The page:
The Centers for Disease Control and Prevention say it’s time to get the flu vaccination

The Centers for Disease Control and Prevention say it’s time to get the flu vaccination

AUGUSTA, GA. (WFXG) - Fall brings cooler temperatures and unfortunately, the flu too. Augusta University Health is taking precautions to protect patients and visitors this flu season.

When influenza cases begin to spread in Augusta, AU Health will place restrictions on hospital visits. Anyone under 18 or with an upper respiratory illness should avoid the hospital for their own safety. The Centers for Disease Control and Prevention (CDC) recommend everyone 6 months and older get vaccinated before the end of October.

The CDC also says in order to protect yourself, it’s important to stay away from sick people, cover coughs and wash your hands often.

Dr. Jim Wilde, an Augusta-based pediatrician at Children’s Hospital of Georgia and a professor of emergency medicine at Augusta University Medical Center, says, “The best way to prevent the flu is to get the vaccine. But flu is one of many respiratory viruses that circulate in the winter,” he says. “Preventing flu, meaning influenza infection, with vaccine does nothing to protect against the other viruses, which mimic the flu. These infections are collectively called flu-like illness. The best protection against flu-like illness is to stay away from sick people. The next best protection is to stay away from large crowds during flu season.”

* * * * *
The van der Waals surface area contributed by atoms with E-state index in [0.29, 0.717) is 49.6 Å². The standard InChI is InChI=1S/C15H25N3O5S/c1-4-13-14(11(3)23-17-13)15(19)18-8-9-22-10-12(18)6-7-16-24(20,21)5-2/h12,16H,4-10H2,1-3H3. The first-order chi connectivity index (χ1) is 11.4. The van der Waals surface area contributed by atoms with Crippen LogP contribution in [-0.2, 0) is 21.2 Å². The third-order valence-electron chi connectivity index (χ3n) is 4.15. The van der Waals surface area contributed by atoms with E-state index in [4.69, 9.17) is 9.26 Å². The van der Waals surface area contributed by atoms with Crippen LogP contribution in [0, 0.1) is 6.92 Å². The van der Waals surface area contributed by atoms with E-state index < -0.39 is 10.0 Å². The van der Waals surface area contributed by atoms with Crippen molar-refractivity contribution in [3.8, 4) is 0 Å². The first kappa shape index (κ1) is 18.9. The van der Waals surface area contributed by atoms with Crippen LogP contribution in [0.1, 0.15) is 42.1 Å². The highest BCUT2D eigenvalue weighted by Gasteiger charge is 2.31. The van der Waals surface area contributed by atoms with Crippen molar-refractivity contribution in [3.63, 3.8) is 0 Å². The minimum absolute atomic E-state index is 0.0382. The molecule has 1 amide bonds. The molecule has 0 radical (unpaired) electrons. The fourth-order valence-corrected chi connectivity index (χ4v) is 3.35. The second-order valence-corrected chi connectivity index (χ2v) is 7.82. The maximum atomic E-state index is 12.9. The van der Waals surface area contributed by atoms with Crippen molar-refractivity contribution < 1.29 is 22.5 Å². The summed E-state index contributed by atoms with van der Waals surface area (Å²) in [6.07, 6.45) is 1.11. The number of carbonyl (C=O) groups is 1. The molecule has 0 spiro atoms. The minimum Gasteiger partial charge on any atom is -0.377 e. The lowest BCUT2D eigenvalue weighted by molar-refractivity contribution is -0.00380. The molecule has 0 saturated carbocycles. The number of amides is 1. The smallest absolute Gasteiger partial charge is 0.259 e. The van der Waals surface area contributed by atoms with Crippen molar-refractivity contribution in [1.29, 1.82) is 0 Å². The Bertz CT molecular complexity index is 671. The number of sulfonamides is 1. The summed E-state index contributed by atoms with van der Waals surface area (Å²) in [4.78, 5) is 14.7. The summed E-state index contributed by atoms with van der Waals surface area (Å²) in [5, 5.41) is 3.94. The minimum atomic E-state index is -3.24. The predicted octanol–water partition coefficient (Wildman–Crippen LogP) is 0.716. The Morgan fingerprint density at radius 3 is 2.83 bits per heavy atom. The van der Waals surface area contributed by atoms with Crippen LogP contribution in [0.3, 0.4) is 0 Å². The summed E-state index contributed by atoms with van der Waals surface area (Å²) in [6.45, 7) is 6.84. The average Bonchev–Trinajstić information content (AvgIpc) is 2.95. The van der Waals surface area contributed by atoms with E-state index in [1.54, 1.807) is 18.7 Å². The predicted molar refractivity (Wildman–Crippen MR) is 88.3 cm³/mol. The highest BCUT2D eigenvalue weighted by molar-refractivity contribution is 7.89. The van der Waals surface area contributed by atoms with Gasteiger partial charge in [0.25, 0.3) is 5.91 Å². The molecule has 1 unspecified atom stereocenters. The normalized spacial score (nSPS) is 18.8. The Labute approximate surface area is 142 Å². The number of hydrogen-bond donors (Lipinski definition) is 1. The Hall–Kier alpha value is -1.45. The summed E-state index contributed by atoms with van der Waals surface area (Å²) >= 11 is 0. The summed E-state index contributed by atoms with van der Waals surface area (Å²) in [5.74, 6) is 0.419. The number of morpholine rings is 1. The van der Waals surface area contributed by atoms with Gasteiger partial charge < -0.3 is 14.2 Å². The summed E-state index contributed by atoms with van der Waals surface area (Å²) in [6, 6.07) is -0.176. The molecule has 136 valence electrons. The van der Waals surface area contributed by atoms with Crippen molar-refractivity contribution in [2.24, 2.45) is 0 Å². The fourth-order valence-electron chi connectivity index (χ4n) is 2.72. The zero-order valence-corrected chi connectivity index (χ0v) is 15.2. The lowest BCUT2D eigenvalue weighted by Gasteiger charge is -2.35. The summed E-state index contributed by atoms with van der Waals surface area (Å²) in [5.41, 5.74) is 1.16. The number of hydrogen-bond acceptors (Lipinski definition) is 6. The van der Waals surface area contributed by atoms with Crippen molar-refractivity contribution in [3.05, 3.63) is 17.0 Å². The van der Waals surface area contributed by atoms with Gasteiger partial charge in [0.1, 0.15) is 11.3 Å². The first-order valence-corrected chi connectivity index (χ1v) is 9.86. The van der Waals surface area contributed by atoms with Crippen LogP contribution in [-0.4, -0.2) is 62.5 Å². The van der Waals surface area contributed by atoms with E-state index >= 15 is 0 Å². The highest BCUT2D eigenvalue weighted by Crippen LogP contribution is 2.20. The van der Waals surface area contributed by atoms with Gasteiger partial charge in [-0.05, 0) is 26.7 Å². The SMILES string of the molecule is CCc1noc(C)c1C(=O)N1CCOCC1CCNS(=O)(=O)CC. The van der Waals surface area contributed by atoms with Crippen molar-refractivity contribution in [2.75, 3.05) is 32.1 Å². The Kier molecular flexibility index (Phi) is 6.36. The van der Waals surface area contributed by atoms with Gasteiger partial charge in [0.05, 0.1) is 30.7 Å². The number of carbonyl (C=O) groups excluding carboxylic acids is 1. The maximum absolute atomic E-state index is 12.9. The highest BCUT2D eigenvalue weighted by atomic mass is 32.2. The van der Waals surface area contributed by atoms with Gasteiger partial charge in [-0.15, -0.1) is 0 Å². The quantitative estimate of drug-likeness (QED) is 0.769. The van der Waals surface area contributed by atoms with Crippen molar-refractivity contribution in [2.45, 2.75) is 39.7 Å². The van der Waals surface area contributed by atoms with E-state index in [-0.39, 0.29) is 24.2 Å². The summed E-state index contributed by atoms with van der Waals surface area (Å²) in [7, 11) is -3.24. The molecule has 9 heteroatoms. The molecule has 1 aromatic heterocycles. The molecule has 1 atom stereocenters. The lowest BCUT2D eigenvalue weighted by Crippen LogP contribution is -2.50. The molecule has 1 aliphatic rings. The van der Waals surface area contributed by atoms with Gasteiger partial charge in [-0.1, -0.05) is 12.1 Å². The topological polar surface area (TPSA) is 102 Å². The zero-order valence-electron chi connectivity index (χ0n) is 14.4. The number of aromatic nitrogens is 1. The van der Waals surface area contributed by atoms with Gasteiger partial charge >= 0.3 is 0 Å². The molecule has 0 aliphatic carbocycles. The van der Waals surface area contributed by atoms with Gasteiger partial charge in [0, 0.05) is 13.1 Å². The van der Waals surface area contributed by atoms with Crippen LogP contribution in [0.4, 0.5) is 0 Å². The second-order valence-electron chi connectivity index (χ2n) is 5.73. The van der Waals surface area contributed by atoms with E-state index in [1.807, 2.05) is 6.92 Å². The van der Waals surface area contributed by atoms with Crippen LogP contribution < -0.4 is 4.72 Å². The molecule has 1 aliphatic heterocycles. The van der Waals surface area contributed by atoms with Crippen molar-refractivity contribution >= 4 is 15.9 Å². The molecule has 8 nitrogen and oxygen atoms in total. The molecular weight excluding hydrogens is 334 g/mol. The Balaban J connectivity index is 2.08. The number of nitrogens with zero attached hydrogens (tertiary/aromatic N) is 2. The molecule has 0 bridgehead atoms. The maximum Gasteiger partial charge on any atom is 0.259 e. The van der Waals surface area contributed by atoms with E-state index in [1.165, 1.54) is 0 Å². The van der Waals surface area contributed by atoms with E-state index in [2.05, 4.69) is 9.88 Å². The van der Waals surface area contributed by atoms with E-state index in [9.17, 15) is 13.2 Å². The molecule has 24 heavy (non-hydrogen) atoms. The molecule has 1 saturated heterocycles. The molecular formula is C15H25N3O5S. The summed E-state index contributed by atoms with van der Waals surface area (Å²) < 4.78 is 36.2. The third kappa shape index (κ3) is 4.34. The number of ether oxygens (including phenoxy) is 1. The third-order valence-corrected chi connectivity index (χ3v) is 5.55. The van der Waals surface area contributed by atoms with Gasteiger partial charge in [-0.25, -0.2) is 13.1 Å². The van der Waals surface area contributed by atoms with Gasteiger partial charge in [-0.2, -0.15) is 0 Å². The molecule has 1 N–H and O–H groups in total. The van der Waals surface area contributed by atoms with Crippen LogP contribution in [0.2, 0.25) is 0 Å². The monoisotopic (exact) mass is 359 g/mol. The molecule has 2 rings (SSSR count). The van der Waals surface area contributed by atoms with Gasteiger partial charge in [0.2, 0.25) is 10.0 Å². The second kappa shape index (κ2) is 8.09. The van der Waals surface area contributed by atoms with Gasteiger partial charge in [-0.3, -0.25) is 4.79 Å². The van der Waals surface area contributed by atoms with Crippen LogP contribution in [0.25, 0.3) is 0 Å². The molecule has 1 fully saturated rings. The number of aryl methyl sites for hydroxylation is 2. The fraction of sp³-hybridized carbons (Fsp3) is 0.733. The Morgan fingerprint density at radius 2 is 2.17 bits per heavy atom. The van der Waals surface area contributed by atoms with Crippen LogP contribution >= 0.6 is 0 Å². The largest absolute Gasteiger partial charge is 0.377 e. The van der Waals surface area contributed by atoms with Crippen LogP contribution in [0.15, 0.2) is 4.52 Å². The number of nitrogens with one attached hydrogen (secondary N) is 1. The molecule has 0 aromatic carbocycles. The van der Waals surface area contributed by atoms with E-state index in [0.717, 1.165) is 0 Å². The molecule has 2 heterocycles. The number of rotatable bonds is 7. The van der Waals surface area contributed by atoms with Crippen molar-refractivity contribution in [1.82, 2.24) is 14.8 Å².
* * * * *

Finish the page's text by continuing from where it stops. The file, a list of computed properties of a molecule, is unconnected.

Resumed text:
Symptoms include a fever of 100 degrees or higher and any of the following:

  • Cough and/or sore throat
  • Runny or stuffy nose
  • Headache and/or body aches
  • Chills
  • Fatigue
  • Nausea, vomiting and/or diarrhea (most common in children)

In a release from AU Health, health officials say getting the flu does not require a trip to the emergency room. Individuals who think they have the flu are advised to stay home, drink plenty of water, rest and let the virus run its course.

“People who have underlying medical problems, such as severe respiratory or immune problems, might benefit from Tamiflu if they start it within 48 hours of becoming ill. For healthy people or those who have been sick more than 48 hours, Tamiflu is not generally recommended. For them, bed rest, Tylenol and lots of fluids is the best you can do for flu,” Wilde says.

As stated on the CDC website, symptoms in adults that warrant an emergency room visit include trouble breathing, chest pain and persistent vomiting. For details about this year’s influenza virus, see the Weekly U.S. Influenza Surveillance Report.

Copyright 2019 WFXG. All rights reserved.